“The future of gaming” … a big statement made along with every groundbreaking innovation in the gaming industry, perhaps, since it first exploded into the mainstream a few decades ago. At some point, everything from the Commodore 64 to Virtual Reality technology has been hailed as the future of the industry.
Each generation of console and gaming PC helped indeed to shape the market into the multi-billion dollar behemoth that it is today. While technological advancements keep things fresh and engaging for gamers and developers alike, there hasn’t been one single sector that is solely responsible for keeping gaming with the times.
That was until mobile gaming came to the forefront. It is the highest performing sector last year – pulling in a total of 45% ($68.5 billion) of the total gaming market in 2019. And by posting record growth during the first half of 2020, mobile is certainly shaping up to fit the acclaim.
Although it’s still a relatively new segment in the industry, mobile gaming is growing at an astonishing rate. It pulls in more revenues than any other sector and appeals to much broader demographics.
Skyrocketing in popularity, there are now about 2.9 billion mobile gamers in the world, a figure that represents a total of 71% of internet users. 1.2 billion people out of that figure, only play games on their mobile devices. That equates to one in three in the Asia Pacific, and the Middle East, and African regions. More people than ever before are choosing to engage with gaming apps, making the humble smartphone the most popular gaming device in history. Beating out even mega consoles like the PlayStation 4 and PCs.
Consequently, this dramatic rise in mobile usage meant that mobile gaming revenues are once again set to dwarf the PC and console sectors this year. According to AppAnnie and IDC, total revenues for the sector will exceed $100 billion before December 31st. That is more than triple the combined projected revenues for the PS4, Xbox One, and the Nintendo Switch.
Between February and March alone, spending on mobile games in Europe grew by 12% to $740 million – a brand new monthly record. Moreover, in-app purchases and microtransactions have also shot up by 24% since January.
Factors affecting growth
So, what’s the secret that made mobile games the second most popular type of app in app stores all over the world?
For starters, mobile has proven to be one of the most accessible gaming mediums, largely because of its overall affordability and the diverse array of gaming apps available. Gamers use their smartphones to play everything from eSports games like PUBG mobile to real money poker apps like PokerStars, and, that is not just in the more financially lucrative western markets.
Increased smartphone penetration in the Indian region in recent years has made it one of the top five countries for mobile gaming. In 2018, the market was already comprised of almost 270 million users. A number that is expected to rise to 368 million by 2022.
Another factor is affordability. Mobile games cost a lot less than their console or PC counterparts, with even major releases like Fortnite and Call of Duty: Mobile that can be downloaded for free. The sheer amount of free-to-play mobile titles means that anyone with a smartphone can find games that appeal to them and start playing immediately.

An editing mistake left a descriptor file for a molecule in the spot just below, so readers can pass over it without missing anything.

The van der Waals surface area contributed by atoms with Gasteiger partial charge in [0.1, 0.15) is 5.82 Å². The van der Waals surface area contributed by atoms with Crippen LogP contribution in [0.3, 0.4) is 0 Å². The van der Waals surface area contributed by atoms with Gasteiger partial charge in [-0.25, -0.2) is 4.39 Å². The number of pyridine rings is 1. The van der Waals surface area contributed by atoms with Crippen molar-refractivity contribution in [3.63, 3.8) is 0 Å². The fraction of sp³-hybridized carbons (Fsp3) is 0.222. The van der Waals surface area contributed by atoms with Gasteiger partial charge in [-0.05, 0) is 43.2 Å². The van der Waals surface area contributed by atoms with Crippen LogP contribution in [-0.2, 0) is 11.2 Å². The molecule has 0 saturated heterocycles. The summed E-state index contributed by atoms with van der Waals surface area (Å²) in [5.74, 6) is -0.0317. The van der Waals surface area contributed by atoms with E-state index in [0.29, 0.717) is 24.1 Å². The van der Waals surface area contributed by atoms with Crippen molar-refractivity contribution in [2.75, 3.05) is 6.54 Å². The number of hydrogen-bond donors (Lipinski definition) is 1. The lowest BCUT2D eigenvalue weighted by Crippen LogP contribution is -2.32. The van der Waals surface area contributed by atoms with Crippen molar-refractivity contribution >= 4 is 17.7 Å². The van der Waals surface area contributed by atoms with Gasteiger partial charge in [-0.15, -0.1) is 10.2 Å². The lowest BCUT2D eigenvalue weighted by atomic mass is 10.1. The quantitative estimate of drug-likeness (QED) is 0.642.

Interestingly, the in-app purchase business model that underpins F2P gaming apps has contributed to a loyalty system. In-app rewards keep players coming back time and time again. After all, it’s much cheaper to make a microtransaction of a few dollars for an in-game boost that unlocks new levels and content, than it is to buy a brand-new console title.
Here come the girls…
There’s also a new trend emerging within the mobile gaming sector that shows female players becoming the dominant audience. Girls in gaming have been making major advances in breaking the glass ceiling and shattering the stereotypes within the industry for years. So, it’s perhaps no surprise that mobile has piqued the attention of the women of the world.
Most recent statistics reveal that female smartphone users make up 55% of the total mobile gaming user-base. With three in four women in the US doing so daily. A high percentage don’t even consider themselves gamers, even though usage stats suggest otherwise. Female players also wield a considerable amount of purchasing power, with the tendency to engage more with in-app advertising than male players. So, they’re sustaining the growth of the sector from the inside.
What’s even more interesting is that the highest-performing gaming apps in the world don’t specifically cater to the female audience. Top-grossing games like Garena Free Fire, PUBG, and ASMR Slicing are pretty far removed from the fashion-and-fluff-oriented titles that the advertising industry would have us believe are preferred by women gamers.
Candy Crush – Royalty free from Needpix
Fortnite – Royalty free from Pixist
Guest Author Bio
Trenton J. Smith
Trenton is an aspiring writer who loves to research and write about a wide variety of topics. When he is not writing, he enjoys gardening and long walks with his dog Boomer.